10.30.2017

When I went downtown to see the new library I took a cheap body and two ancient lenses. Here's what I saw...


First, a program note. I was more or less kidding when I wrote my October 28th post indicating that I might lunge for a Fuji camera. I'm not. The X-Pro-2 is very pretty but I'm not convinced that the system offers anything I don't already have. You can stop cautioning me against the purchase, or, conversely, you can stop goading me to give it a try. The next camera on my list of "wants" doesn't exist yet but will be the Panasonic GX9. And I'll probably toss Olympus lenses on the front of it.

Today's info: I love the latest Panasonic cameras and the coolest Olympus Pro lenses but sometimes you gotta go lower tech just to remind yourself that it's your time and energy that make the photographs, not the provenance of the camera and lens in you hands. Since my options are now much more limited (inventory reduction...) I grabbed my G85 and two ancient Olympus half frame lenses (with adapters), the 20mm f3.5 and the 40mm f1.4. The first half of the post is almost entirely shot with the 20mm f3.5. The second half was almost entirely shot with the 40mm f1.4. There's no real takeaway here other than the idea that getting out and shooting trumps sitting at home with cutting edge glass and a computer screen in front of you. 

I will say that the older lenses have a different (heavier) look to the files they create. 













  40mm below....







9 comments:

  1. Love these.
    But where did the city get that big blue backdrop? And how is it held up and lot?
    (from chilly Wales)
    Mark

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  2. Nice work! Those old lenses hold up very well.

    The old lens I use most these days is my Nikkor 300mm f/4.5 AIS, because it comes in useful at school concerts for close-ups and I don't have anything longer than 60mm for my Fuji. (And speaking of Fuji, I'm not too surprised that you weren't entirely serious about buying into the system. You love exploring different possibilities, I know, but you seem really happy with Micro Four Thirds at present.)

    Careful with that talk about "shooting trumps" -- the Secret Service might inquire. :)

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  3. Hi Mark, Here in Austin we get about 437 days of sunshine per year. The rest of the time I just spray paint a blue background into the scene...

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  4. Damn, it's 72 degrees and sunny here again.

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  5. Hey Kirk,
    That whole post was a huge tease, I enjoyed everyone tempting you in or scaring you away.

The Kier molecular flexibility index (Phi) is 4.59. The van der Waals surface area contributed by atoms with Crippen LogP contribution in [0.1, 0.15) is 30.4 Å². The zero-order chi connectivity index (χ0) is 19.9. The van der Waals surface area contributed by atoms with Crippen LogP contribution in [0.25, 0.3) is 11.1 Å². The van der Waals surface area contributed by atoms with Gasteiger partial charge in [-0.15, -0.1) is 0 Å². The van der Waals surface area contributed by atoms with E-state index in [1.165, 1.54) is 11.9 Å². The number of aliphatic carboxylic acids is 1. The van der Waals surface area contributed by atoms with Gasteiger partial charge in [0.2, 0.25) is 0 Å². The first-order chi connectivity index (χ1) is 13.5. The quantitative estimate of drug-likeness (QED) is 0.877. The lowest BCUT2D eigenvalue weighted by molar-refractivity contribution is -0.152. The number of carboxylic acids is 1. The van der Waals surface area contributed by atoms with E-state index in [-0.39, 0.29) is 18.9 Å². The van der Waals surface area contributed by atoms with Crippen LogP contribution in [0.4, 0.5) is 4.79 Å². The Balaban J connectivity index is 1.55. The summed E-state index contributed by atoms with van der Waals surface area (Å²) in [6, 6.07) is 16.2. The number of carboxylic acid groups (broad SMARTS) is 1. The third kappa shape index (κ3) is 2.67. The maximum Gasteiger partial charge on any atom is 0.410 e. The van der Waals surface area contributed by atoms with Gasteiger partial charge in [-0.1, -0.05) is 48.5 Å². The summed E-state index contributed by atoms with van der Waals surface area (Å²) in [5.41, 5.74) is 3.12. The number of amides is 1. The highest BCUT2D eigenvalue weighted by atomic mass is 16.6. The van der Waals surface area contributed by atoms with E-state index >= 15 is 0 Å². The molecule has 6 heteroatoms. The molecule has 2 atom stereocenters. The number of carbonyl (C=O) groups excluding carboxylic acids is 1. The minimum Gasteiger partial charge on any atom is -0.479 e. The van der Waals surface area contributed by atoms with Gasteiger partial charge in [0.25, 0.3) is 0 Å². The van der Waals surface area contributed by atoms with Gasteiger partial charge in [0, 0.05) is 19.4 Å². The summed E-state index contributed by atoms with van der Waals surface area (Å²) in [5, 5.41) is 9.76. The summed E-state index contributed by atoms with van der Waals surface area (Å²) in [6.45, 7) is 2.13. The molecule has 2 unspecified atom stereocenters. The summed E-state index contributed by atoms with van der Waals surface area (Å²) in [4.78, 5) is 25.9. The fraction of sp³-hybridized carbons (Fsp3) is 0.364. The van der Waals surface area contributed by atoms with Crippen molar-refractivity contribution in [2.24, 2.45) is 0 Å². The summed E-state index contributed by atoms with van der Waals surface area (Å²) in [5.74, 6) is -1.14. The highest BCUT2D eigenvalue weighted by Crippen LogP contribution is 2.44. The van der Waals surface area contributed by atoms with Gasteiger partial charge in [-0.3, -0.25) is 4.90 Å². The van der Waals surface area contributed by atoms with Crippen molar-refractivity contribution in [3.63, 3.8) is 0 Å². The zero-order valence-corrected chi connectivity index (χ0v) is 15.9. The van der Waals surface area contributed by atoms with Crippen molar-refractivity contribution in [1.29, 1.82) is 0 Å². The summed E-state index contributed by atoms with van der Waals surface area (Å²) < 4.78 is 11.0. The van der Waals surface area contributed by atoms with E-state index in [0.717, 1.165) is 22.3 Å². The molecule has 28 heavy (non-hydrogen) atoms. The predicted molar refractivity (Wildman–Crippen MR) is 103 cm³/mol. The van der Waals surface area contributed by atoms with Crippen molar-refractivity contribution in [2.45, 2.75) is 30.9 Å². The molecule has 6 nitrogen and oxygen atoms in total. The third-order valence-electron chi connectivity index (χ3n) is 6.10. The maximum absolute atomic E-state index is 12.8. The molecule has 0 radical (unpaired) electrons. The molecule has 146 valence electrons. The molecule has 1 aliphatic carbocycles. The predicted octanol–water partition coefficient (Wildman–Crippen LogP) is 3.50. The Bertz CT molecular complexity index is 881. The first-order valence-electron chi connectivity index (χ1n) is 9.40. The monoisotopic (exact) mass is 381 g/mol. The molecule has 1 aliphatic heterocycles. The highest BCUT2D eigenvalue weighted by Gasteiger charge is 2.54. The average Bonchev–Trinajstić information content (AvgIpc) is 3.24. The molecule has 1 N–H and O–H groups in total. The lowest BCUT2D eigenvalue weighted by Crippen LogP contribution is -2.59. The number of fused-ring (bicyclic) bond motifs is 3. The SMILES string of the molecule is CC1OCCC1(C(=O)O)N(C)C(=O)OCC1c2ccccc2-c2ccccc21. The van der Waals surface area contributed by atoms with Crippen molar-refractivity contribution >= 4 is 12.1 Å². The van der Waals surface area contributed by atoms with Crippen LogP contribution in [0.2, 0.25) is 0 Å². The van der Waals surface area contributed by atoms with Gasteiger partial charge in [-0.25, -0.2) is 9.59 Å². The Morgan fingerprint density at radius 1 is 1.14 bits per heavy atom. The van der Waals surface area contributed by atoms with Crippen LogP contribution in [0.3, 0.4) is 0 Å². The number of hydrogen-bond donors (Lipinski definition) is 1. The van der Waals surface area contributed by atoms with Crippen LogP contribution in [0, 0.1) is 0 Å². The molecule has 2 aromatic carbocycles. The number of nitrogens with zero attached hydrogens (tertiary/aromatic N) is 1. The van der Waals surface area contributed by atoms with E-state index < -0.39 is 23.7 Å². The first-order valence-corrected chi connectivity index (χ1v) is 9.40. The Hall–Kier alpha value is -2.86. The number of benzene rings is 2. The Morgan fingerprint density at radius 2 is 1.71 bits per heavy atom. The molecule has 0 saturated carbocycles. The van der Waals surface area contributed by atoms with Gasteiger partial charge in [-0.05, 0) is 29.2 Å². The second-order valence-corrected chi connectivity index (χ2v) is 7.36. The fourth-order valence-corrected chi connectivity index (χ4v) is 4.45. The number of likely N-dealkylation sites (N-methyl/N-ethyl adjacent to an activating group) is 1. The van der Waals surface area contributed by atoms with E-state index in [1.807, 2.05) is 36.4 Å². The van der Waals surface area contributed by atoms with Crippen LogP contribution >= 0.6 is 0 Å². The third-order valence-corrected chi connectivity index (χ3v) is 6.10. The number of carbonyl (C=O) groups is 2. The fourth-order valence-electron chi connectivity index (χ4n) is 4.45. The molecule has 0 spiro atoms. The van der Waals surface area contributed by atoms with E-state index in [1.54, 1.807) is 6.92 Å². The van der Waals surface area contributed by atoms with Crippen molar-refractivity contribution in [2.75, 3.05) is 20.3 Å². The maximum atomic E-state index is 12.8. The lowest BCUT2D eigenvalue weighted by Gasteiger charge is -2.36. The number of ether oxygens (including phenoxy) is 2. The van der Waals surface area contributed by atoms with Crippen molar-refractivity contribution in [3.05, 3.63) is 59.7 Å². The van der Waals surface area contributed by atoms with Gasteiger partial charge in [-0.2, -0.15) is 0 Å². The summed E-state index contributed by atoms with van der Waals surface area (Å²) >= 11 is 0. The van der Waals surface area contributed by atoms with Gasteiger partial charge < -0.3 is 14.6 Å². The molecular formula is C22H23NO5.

Looking at your pictures of the new condo buildings all I felt was how homogeneous they have become, I am sure those very same buildings are going up here, in Dubai, in Manila. Having both a brother and a Father who are architects I hear them complain about the lack of risk developers are willing to entertain for their projects. Rather like the major small appliance manufacturer who just sent me an image to use in an e-blast, purchased from iStock with their product poorly placed into the scene. Too much sameness.

    Completely off topic... Sorry about that.

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  6. Abraham, As much on target as I ever am. And, yes, I agree. I'm currently persona non grata on my Facebook community for daring not to like the (regurgitated 1990's) architecture of our new, over budget, long delayed, downtown library building... Gag me with bad architecture.

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  7. Don't know how you can tell so much difference between lenses. I'm sure some are sharper than others, but all your photos just look like your photos to me. Nothing wrong with that. Just sayin".

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  8. I haven't been to the library yet but my library director did go to the opening and took lots of cellphone photos. For $125 Mil I would have expected more than an ugly mishmash of a building that looks a lot like they recycled about half the convention center plans.

    After looking at the interior photos I'm just glad I won't been the person trying to find all the homeless folks hiding out in the there at closing time.

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  9. The old lenses make "heavier" files? What does that mean?

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